Years later at a St Paul City Council Meeting Greg would stand up for Arjo Adams who was eventually run off his property because the City called St Paul wanted to put in a new access to the Bruce Vento bike trail.  Arjo was a bit eccentric but he was not what the bullies on the City Council portrayed him to be.  The code enforcement inspectors “found” things that gave the City cause to condemn then knock down Arjo’s house.  It is much like the health inspection case Greg talks about in the video below.

Greg Copeland is a fighter, a champion for the people, and for kids who just want to learn without being beat up or threatened; or told they can’t achieve because of the color of their skin or what country their parents came from, or that their parents can’t afford all the technological gizmos other kids have.

Kids and Teachers deserve someone who will stand against “The Other Party,” to hold the St Paul Public Schools Administration accountable for their actions.

Vote Greg Copeland on November 8, 2016.


Black Students Can Benefit from School Choice and Charter Schools

The following article was copied and pasted from the Black Community News that Star Parker puts together.  The article’s content is not altered.  We have added font color and changed font styles, and have set off a section of the article in quotes to add emphasis  ~~ Publius Jr.


Black School-Choice Advocate to NAACP: Talk to Parents and Children Touched By School Choice

BCN Editor October 5, 2016

blackprepstudents-300x201
Virginia Walden Ford, a national board member and a founding member of the Black Alliance for Educational Options (BAEO), wrote an op-ed for the Heritage Foundation’s The Daily Signal about the NAACP opposing school choice and the growth of charter schools.

The organization is part of a teachers union lawsuit in Florida to eliminate a scholarship program that helps low-income families. The NAACP also drafted a resolution calling for a moratorium on new charter schools.

“The NAACP, which was started to support the rights of black people, is now taking a position that, in my opinion, only hurts black children and other children of color’s chance of getting a quality education in this country through access to school choice,” Ford wrote. “Involving itself in lawsuits against the Florida Tax Credit Scholarship Program seems counter to their mission.”

Ford speaks from personal experience. After her son began failing in school, a neighbor helped her get a scholarship for him to attend a better school.

“Because of that scholarship, he was able to be successful and graduate and move forward with his life. This is what I’ve seen over the years with the children who have had access to school choice, including public charter schools and private and public scholarship programs like the tuition tax credit scholarship program in Florida.”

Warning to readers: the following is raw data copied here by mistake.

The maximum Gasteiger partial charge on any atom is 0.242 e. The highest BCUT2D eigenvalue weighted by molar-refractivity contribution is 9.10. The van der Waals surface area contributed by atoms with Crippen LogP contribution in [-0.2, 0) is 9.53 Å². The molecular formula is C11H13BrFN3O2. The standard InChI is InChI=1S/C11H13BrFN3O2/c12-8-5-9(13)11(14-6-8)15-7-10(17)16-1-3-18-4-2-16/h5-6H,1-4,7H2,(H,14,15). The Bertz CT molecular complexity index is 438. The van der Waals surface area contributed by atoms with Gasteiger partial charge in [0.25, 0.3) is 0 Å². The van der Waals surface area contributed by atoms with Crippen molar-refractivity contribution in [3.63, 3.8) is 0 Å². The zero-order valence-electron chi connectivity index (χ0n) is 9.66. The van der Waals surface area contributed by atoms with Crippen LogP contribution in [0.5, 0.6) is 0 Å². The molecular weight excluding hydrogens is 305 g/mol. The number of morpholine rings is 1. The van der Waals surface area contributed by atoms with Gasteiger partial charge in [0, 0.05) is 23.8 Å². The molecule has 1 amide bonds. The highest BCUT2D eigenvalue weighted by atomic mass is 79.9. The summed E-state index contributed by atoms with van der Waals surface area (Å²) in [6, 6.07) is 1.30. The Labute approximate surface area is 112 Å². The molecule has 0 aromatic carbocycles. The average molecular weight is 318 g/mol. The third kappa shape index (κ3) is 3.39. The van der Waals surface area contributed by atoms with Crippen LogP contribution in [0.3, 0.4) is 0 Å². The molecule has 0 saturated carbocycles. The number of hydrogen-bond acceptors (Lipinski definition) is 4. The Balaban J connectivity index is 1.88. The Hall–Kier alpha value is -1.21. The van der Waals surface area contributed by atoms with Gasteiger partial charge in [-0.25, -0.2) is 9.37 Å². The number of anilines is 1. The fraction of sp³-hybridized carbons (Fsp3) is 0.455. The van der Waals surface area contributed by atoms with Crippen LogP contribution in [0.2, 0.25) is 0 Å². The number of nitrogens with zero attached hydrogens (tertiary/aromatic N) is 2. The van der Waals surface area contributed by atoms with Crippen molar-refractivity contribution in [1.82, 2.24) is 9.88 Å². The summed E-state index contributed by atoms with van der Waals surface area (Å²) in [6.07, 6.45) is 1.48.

The NAACP fought against the “separate but equal” doctrine enshrined in law in the Plessy v. Ferguson case, which the U.S. Supreme Court decided in 1896.

“But now the NAACP, who fought so hard for us to get the education we deserved in the ’60s, is trying to make it harder for parents to make the same decisions our parents did then on behalf of their children,” Ford wrote. “Threats to school choice options like the Florida tuition tax credit scholarship program create unnecessary limitations for families who can’t get access to quality education simply because they live in the ‘wrong ZIP code’ or don’t have resources to attend quality private schools.

The BAEO co-authored a letter to the NAACP, asking to meet with the organization before it passed the anti-school choice resolution.

“My hope is that the NAACP and other leaders in the African-American community who support these lawsuits in Florida will spend a moment talking to the parents and children who have been touched by school choice.”

Photo credit: By Jbak87 – Own work, CC BY-SA 3.0, Wikimedia Commons

Soucheray: It won’t make any Difference who the Super is. No Difference at all

This story was copied from Joe Soucheray, a columnist at the Pioneer Press.  The story was originally published in the Pioneer Press on June 17, 2016.  We have not altered the content, but have closed some links and added a different headline.  ~~ Publius Jr.


St. Paul Public Schools superintendent Valeria Silva is interviewed in her office in St. Paul on Friday, February 5, 2016. (Pioneer Press: Jean Pieri)
St. Paul Public Schools superintendent Valeria Silva is interviewed in her office in St. Paul on Friday, February 5, 2016. (Pioneer Press: Jean Pieri)

Soucheray: Another search. Another superintendent. Another member of the Super Club.

By JOE SOUCHERAY | jsoucheray@pioneerpress.com
June 17, 2016

What can be said on Valeria Silva’s behalf is that it won’t make any difference who succeeds her. That isn’t exactly the gift of a gold watch, but as a school superintendent who might get bought out of her contract, she can buy a watch manufacturing company.

It is called the Super Club. Most of us have been on to it for years. School superintendents have a better gig than NFL coaches and are surrounded by at least as many assistants, sycophants, factotums and manservants. Supers come into your town and tell you important things about the community and how they intend to have the students rise above the fray. They tell us that we all have to work together and believe in the great promise of education and, oh, by the way, we need more money. Soucheray